JUPITER, Fla. | The Nationals broke their seven-game losing streak with a 7-2 win over the Cardinals on Monday that featured more drama than the score indicates — including three hit batters and a bench-clearing incident.
It’s tough to tell what exactly initiated things but tensions were high in the game after Nyjer Morgan laid down a bunt in the fifth inning. The throw from Cardinals catcher Gerald Laird to first baseman Albert Pujols was to the outside of the first base bag and took Pujols across the bag in order to catch it. As a result, Morgan and Pujols collided slightly. Pujols was left shaking his hand as if in pain and was visited by the trainers but remained in the game.
Two batters later, Cardinals starter Chris Carpenter hit Laynce Nix in the right arm with a pitch and, in the bottom half of the inning, Nationals pitcher Livan Hernandez retaliated by plunking Colby Rasmus.
“I hit that guy because he hit somebody,” Hernandez said. “That’s it.”
Hernandez was finished with his work for the day — five innings on 83 pitches, allowing two runs off six hits and three walks — when the Cardinals brought in former National Miguel Batista to start the seventh inning.
Batista was warming up in the sixth alongside fellow right-hander Jason Motte, a curious sight in itself, and began the seventh by getting Morgan to fly out to center field.
Then he hit Ian Desmond in the back with a pitch and the benches cleared as Desmond, clearly unhappy, vocally began to make his way down to first base.
“There was no question in our minds that Batista was going to hit somebody,” said Nationals manager Jim Riggleman.
Morgan was the first man off the Nationals’ bench and had to be restrained by coach Trent Jewett, but then was largely irrelevant in the melee. Riggleman and Cardinals manager Tony La Russa, who are good friends, were jawing at each other for quite some time with the Nationals’ manager getting very animated and pointing a finger in La Russa’s face.
Hernandez, who was watching from behind the left field fence while he iced his shoulder, said he was surprised the Cardinals opted to continue to escalate things by hitting Desmond after a batter from each team had already been hit.
“I was surprised because you’re not supposed to hit another guy,” Hernandez said. “That was the problem. Old-school baseball, La Russa knows.
“You hit somebody first and you’re supposed to take the next one. That’s it, it’s over. They hit another guy and it’s not fair. That’s not real baseball. You hit someone on purpose, I’m going to hit somebody. I’m old-school. I hit somebody and that’s it. It’s over right there. You’re not supposed to hit another guy again.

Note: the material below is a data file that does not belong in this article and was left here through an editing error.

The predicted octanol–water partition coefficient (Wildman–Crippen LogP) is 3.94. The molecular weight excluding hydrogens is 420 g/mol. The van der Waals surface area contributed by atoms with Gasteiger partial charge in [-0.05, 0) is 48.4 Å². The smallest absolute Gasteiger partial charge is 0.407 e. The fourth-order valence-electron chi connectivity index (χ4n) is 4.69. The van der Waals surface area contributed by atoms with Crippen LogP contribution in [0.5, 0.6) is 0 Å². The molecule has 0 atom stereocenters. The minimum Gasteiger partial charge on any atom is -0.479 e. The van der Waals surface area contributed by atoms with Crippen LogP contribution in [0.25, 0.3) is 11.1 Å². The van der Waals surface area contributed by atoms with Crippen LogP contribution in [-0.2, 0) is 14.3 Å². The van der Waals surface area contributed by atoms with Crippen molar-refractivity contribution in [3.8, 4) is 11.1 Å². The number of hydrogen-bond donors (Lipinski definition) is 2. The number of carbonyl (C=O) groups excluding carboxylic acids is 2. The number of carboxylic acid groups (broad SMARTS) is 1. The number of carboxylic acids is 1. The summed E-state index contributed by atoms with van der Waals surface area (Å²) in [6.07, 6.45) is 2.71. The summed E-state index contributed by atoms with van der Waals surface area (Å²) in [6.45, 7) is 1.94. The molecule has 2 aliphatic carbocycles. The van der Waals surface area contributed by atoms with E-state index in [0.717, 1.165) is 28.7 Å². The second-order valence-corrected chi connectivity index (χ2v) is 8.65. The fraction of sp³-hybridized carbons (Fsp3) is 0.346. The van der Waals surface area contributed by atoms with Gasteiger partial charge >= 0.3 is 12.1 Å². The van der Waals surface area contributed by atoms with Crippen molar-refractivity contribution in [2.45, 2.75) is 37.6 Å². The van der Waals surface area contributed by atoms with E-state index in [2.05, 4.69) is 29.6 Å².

“(La Russa’s) got a problem, he can talk to me. He’s going to see me in the season. I’m not scared of nobody. He can talk to me and I’ll say, ‘I think it’s not fair that he hit another guy.’ It was cool. You hit somebody and somebody hits you and that’s it, it’s over.”
Adam LaRoche, for one, was not surprised by the way the Cardinals handled things.
“It’s very typical of playing these guys and I’ll leave it at that,” LaRoche said. “I’ve played against them a lot and for whatever reason ran into the same situation.”
“Nothing surprises me,” he added. “You never know. You never know what (La Russa) is thinking. You never know what he’s telling his pitchers. It’s a shame.”
There is apparently some bad blood between the teams dating back to last season when Morgan, who has said he’s making a conscious effort to reform the ways that got him into trouble often last year, ran into Cardinals catcher Bryan Anderson. However, Morgan said he did not collide with Pujols on purpose on Monday and Riggleman reiterated that point, calling it “totally inaccurate.”
“It’s wrong,” Riggleman said. “He tried to beat out a bunt. … If that was the case then hit Nyjer. I left Nyjer in the game, they could have hit Nyjer.”
Desmond, who turned toward the Cardinals dugout and catcher Tony Cruz as if seeking an explanation for the additional plunking by Batista, brushed the entire scrum off good-naturedly as a part of the game.
“We were really trying to keep the fans around,” Desmond said jokingly. “Once Pujols came out of the game and Carpenter came out of the game, we knew they were going to leave so we decided to add a little entertainment for them.”
“Yeah, it was intentional,” he added, “but Miggy throws like Miss Iowa.”
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Amanda Comak covers the Washington Nationals and comes to The Washington Times from the Cape Cod Times and after stints with MLB.com and the Amsterdam (N.Y.) Recorder. A Massachusetts native and 2008 graduate of Boston University, Amanda can be reached at firstname.lastname@example.org and you can follow her on Twitter @acomak.
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